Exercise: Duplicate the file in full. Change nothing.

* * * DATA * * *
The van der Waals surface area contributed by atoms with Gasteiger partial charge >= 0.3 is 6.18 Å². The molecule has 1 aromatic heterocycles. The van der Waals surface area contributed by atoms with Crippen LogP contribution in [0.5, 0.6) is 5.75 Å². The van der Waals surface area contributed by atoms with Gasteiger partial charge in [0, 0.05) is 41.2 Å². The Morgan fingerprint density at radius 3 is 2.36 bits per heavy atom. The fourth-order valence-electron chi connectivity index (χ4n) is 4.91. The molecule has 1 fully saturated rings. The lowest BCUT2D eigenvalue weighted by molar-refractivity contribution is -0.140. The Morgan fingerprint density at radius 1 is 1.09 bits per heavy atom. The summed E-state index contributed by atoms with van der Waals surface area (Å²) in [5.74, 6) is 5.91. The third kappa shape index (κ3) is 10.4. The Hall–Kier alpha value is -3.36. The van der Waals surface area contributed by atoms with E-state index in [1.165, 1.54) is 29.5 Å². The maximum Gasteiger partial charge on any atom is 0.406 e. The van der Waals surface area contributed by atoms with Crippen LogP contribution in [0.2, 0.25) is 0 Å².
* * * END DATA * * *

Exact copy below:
The van der Waals surface area contributed by atoms with Gasteiger partial charge >= 0.3 is 6.18 Å². The molecule has 1 aromatic heterocycles. The van der Waals surface area contributed by atoms with Crippen LogP contribution in [0.5, 0.6) is 5.75 Å². The van der Waals surface area contributed by atoms with Gasteiger partial charge in [0, 0.05) is 41.2 Å². The Morgan fingerprint density at radius 3 is 2.36 bits per heavy atom. The fourth-order valence-electron chi connectivity index (χ4n) is 4.91. The molecule has 1 fully saturated rings. The lowest BCUT2D eigenvalue weighted by molar-refractivity contribution is -0.140. The Morgan fingerprint density at radius 1 is 1.09 bits per heavy atom. The summed E-state index contributed by atoms with van der Waals surface area (Å²) in [5.74, 6) is 5.91. The third kappa shape index (κ3) is 10.4. The Hall–Kier alpha value is -3.36. The van der Waals surface area contributed by atoms with E-state index in [1.165, 1.54) is 29.5 Å². The maximum Gasteiger partial charge on any atom is 0.406 e. The van der Waals surface area contributed by atoms with Crippen LogP contribution in [0.2, 0.25) is 0 Å².